Green without the spin

Electricité du Liban sign building rationing

Electricité du Liban sign rationed

As penance for my ungreen survival methods, I spent a day at the Renewable Energy Trade Fair and Beirut Energy Forum at the Metropolitan Hotel on 30 September 2010.

So much ink has been spilled over green energy across the western world that terms like low-carbon technology, fuel substitution and energy efficiency are wielded like weapons to divide and conquer multinational companies and reluctant governments alike. In Europe, green has grown from an eco-geek passion to a powerful monster able to stir into action the region’s biggest legislative bodies and set a new orientation for the economy.

But in Lebanon, green is barely on the radar. That means it hasn’t even reached the fad level yet. No, it isn’t even a bit cool to separate your trash into three bins, put them in your 4×4, spend an hour in traffic to cover a couple of hundred meters, and drop them off at a recycling point. Recycling trash is for the impoverished here, and  they do it themselves. According to figures presented by Nehmat Frem (President of the Association of Lebanese Industrialists and CEO of Indevco Group), 2.5% of trash in Lebanon (outside of Beirut) is “recycled by scavengers”.

In Europe, the gleam of all things green has become the most extensively employed marketing angle for everything from detergent to Jeeps. Glib promises tell us that paying more for thinner toilet roll or less packaging can turn us into planet saviours. Evidently, green sells.

But this is Lebanon. No-one is trying to pretend that business is not about making money here, even to patronise consumers. The near-nascent market for low-carbon products, technology and regulations needs no smoke screen. The driving factors are overwhelmingly financial and practical. The approach, therefore, was different. Fewer slick slogans and no emotionalism. Greenwashing hasn’t the same potential here.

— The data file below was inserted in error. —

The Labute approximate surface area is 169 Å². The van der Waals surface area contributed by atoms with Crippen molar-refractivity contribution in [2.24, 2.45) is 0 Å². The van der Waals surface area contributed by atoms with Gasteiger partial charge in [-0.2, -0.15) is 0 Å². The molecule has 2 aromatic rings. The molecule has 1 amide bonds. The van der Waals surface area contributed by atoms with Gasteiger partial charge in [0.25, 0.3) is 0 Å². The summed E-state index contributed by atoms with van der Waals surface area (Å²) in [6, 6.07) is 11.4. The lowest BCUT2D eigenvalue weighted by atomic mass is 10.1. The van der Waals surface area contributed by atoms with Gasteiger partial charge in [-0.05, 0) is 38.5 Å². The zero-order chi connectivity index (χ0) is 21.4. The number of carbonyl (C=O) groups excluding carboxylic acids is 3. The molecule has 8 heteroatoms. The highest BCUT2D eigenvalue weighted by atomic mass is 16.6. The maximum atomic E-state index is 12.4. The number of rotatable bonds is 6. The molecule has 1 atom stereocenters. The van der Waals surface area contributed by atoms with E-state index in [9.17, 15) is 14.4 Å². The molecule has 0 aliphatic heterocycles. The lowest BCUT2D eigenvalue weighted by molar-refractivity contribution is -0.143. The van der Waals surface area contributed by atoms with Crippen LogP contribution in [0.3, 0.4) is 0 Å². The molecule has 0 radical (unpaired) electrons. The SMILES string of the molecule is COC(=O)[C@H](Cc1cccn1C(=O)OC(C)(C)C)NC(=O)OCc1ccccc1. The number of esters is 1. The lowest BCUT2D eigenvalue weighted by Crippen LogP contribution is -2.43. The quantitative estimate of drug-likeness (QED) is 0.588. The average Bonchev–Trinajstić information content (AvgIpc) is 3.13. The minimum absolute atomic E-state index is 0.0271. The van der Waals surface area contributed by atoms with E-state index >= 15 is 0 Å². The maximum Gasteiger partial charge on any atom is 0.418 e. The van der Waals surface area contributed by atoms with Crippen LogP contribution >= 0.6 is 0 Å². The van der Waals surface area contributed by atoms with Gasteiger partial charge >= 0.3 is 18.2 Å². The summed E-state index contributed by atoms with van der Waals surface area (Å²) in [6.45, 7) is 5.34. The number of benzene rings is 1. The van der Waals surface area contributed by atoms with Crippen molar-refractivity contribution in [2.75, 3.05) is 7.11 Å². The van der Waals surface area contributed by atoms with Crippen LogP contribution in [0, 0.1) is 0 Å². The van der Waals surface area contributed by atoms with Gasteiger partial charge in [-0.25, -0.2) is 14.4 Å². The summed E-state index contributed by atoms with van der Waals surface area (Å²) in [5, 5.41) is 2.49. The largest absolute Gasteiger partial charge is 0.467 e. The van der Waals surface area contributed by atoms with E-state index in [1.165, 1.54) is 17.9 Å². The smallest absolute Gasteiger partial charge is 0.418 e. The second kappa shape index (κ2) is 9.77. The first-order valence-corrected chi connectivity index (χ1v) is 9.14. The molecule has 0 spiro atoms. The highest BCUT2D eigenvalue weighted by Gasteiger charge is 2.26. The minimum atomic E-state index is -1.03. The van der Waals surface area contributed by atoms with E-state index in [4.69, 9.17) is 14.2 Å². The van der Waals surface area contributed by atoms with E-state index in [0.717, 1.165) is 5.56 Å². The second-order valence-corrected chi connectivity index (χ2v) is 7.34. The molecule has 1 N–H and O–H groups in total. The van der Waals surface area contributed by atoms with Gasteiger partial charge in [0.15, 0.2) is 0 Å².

Of course, Europeans would not have been so ready to join the bandwagon if it weren’t for various carrots and sticks, like scrap bonuses and tax breaks for fitting better insulation. The bottom line is the same. But I like it better without the superficially green wrapping paper of high-carbon marketing operations.

Assaad Nakhad of Electricité de Zahleh

Assaad Nakhad of Electricité de Zahleh

It was actually refreshing to consider these issues from the point of view of reduced expense and practicality. Not that protecting the planet isn’t the better argument. Just that in the mouths of businesses, with their inherently profit-oriented visions, the save-the-planet motive is not convincing. It is usually about dolling up their image with consumers or coming into line with government regulations.

The two most common low-carbon products available in Lebanon, energy saving lamps and solar water heating, do not need to appeal to the human sense of responsibility for our children’s future to sell well. People buy these technologies only because the electricity supply is so unreliable. The same consumers may still throw their empty cigarette packets out of the car window.

Nehmat Frem of Indevco Group presented a proposal for six incinerator power plants to turn the mountains of waste which skulk outside Lebanon’s towns into energy. “We have waste, we need energy,” he said, “I don’t know why we don’t do this tomorrow.”